God has certainly been gracious to Christ Community Church. Hundreds of people have given sacrificially of their time, talents, and treasure to complete our new Worship Center. Thank you, thank you, thank you! We don’t deserve God’s blessing and we certainly haven’t earned it, yet by God’s grace we now have this new space in which to gather.
I recently heard about some differing perspectives regarding our spiritual preparedness to take possession of our new space – with us being in a season of transition as well as grappling with some dysfunctions that have surfaced over the last couple of years. Certainly we are implored multiple times throughout the New Testament to be in right relationship with one another (see Romans 12:18) and we are also told that our battle is not against “flesh and blood” but against demonic forces that seek to disrupt the relational unity of God’s people (see Ephesians 6:10-20).
While we can all appreciate the blessing of having a “sanctuary” to invite people into as well as engaging in worship through singing, preaching, practicing the ordinances of baptism and the Lord’s Supper, and presenting our tithes and offerings to God, the CCC facility when all is said and done, is just a building — a “sheep shed” if you will. The work of Jesus on the cross transfers the “temple” to a Church – and the Church is us! A very direct New Testament passage is found in 1 Corinthians 3:16:
“Do you [plural] not know that you are a temple of God and that the Spirit of God dwells in you?”
We are now God’s holy temple, built on the foundation of Jesus Christ’s work, and filled with God’s Holy Spirit.
I want everyone to know that my experience at CCC (so far) is that people have been truly humble, appreciative, and encouraging. And I have the privilege of participating with the former elders (those who are still attending) in doing the “work” of biblical reconciliation as they move toward restoration of relationships (not necessarily restoration to their former roles but to one another.) I am VERY encouraged by the overall humility and learning posture I have found. The same is true of our Transition Team, our hardworking Pastors and Staff, and many of the Ministry Leaders that I have had a chance to get to know.
Having said all that, spiritual warfare is very real and we need to be continually vigilant (click here for some basic instruction). My own theology of spiritual warfare is fairly simple and direct. Think of being in a dark room. We can either attempt to pray-out (or shout-out) the darkness, OR, we can simply reach over and flip on the light switch. Light will always expose and chase away darkness. The essence of effective spiritual warfare is continually inviting Jesus into our lives, relationships, families, places of employment, and church building. As we do this (by grace through faith) all darkness must flee. As we worship in gratitude, sometimes through quiet reflection and sometimes with wild celebration, all darkness will (and must) flee. It should also be noted that spiritual (or demonic) oppression can be very real — and it needs to be identified and addressed through specific prayer (and worship). Hopefully we’ll have the opportunity to teach on this in the coming months (click here for some basic instruction).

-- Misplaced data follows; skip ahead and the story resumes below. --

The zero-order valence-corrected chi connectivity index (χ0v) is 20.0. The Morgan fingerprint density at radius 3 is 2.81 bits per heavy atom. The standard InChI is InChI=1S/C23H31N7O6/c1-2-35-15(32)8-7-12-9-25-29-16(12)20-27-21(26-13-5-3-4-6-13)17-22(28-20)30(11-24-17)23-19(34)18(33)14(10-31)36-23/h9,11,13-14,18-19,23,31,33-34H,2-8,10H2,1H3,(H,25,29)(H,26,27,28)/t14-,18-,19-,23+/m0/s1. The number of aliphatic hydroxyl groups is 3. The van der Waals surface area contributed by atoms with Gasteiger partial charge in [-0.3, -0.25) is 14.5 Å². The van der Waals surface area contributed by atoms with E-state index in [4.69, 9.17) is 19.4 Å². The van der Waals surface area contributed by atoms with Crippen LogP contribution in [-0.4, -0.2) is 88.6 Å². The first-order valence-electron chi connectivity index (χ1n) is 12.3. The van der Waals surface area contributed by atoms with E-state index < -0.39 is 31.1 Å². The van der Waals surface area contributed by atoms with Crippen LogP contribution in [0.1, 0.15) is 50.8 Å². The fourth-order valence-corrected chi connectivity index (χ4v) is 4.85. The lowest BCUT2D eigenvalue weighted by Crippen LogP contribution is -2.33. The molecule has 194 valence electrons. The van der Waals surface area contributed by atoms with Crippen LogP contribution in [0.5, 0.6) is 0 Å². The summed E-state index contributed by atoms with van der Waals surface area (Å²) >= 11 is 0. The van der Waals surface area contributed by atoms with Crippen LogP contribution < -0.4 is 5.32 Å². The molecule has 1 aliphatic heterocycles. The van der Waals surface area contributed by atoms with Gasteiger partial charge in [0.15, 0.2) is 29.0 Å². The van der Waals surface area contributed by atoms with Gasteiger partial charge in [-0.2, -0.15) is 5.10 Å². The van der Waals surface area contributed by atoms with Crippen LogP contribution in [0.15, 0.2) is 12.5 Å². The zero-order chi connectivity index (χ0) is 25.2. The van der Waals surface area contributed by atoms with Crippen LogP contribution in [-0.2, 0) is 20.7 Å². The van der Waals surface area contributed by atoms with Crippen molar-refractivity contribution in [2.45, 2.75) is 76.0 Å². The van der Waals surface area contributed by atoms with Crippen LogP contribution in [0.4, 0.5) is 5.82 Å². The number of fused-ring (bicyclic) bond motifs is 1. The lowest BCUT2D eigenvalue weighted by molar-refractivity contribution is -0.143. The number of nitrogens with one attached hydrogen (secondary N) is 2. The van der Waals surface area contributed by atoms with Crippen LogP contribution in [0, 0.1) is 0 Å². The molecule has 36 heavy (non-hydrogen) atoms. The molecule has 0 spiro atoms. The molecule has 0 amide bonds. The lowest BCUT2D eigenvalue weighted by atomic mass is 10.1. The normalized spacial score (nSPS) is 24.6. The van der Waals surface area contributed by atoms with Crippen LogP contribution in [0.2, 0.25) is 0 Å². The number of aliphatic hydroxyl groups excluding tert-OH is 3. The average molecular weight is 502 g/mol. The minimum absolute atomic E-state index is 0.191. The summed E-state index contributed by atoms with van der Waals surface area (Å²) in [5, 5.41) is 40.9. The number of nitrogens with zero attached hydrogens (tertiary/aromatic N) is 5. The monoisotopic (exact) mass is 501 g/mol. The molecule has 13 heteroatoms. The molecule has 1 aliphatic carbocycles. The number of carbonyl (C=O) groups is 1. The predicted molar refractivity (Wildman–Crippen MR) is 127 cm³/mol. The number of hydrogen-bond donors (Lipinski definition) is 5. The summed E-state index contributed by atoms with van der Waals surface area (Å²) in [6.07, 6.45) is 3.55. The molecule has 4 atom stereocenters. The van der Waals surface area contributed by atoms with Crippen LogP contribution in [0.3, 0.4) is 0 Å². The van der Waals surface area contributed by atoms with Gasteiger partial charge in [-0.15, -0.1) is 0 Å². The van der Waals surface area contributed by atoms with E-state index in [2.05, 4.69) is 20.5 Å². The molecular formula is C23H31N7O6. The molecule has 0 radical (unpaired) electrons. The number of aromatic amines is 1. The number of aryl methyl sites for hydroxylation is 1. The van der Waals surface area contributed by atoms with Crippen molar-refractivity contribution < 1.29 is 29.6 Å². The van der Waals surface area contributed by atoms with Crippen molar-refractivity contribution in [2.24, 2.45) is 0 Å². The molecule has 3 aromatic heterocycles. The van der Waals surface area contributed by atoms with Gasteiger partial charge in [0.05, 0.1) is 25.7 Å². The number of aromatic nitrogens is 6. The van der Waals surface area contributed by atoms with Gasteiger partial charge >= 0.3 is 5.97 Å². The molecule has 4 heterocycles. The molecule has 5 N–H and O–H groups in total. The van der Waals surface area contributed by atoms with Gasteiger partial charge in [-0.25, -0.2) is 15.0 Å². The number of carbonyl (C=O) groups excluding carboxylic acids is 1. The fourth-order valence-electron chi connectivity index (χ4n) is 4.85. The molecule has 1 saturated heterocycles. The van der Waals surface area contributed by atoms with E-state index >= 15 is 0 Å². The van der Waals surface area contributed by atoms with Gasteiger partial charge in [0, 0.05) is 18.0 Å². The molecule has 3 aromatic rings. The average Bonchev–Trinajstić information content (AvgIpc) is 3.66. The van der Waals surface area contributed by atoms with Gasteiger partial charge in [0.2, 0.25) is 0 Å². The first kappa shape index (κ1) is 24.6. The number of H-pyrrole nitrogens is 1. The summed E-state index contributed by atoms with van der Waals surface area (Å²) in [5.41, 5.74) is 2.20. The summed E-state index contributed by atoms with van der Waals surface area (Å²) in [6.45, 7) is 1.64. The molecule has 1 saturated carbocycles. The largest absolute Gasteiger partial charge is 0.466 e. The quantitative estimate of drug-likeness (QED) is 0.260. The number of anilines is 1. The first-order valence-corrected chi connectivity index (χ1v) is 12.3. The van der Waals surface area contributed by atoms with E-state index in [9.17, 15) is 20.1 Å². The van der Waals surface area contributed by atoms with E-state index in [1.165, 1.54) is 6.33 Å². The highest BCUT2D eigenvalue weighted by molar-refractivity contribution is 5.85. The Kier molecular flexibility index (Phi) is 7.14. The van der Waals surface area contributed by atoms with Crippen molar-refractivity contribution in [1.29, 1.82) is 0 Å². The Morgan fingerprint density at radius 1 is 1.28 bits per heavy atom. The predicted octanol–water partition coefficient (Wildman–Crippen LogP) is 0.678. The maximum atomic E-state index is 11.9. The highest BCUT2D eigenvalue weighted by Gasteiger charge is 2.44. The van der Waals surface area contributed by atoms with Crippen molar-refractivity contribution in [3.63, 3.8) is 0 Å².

Paul models good gospel cleansing in Romans 7:24-25:
“Wretched man that I am! Who will set me free from the body of this death? 25 Thanks be to God through Jesus Christ our Lord! So then, on the one hand I myself with my mind am serving the law of God, but on the other, with my flesh the law of sin.”
When Paul confesses his sin and sin nature and surrenders afresh to God the grace of God comes afresh and does IN him and THROUGH him what he cannot do on his own (a beautiful picture of the gospel). Paul then launches into Romans 8, which is about life in the power of the Holy Spirit. Confession and surrender will usher us into life in the power of the Holy Spirit – a place where willpower simply cannot take us.
The last thing I’ll mention is that as we look around the New Testament we see that all churches go through seasons of grappling with dysfunctions that surface — as do all individuals and families. The Corinthians were wild and lascivious, the Galatians were stuck in legalism, in Ephesus the gospel was being drowned out by false teachers, Philemon was written to un-reconciled believers, and 1 John was written to a church that had just undergone a church split — and these churches were started by the Apostles!
We will always have things to work on at CCC. Just like Revelation 2-3 if Jesus addressed CCC He would speak both affirmation and rebuke. Let’s keep listening for both and continue to pray and intercede for Jesus to build His church in and through us in the days ahead! As I have said, I believe the best days are ahead for CCC and that it’s a great time to be a part because everyone who wants to help shape the future (prayerfully and civilly) will have an opportunity to do so.
By God’s grace, and only by God’s grace, it’s time to celebrate!!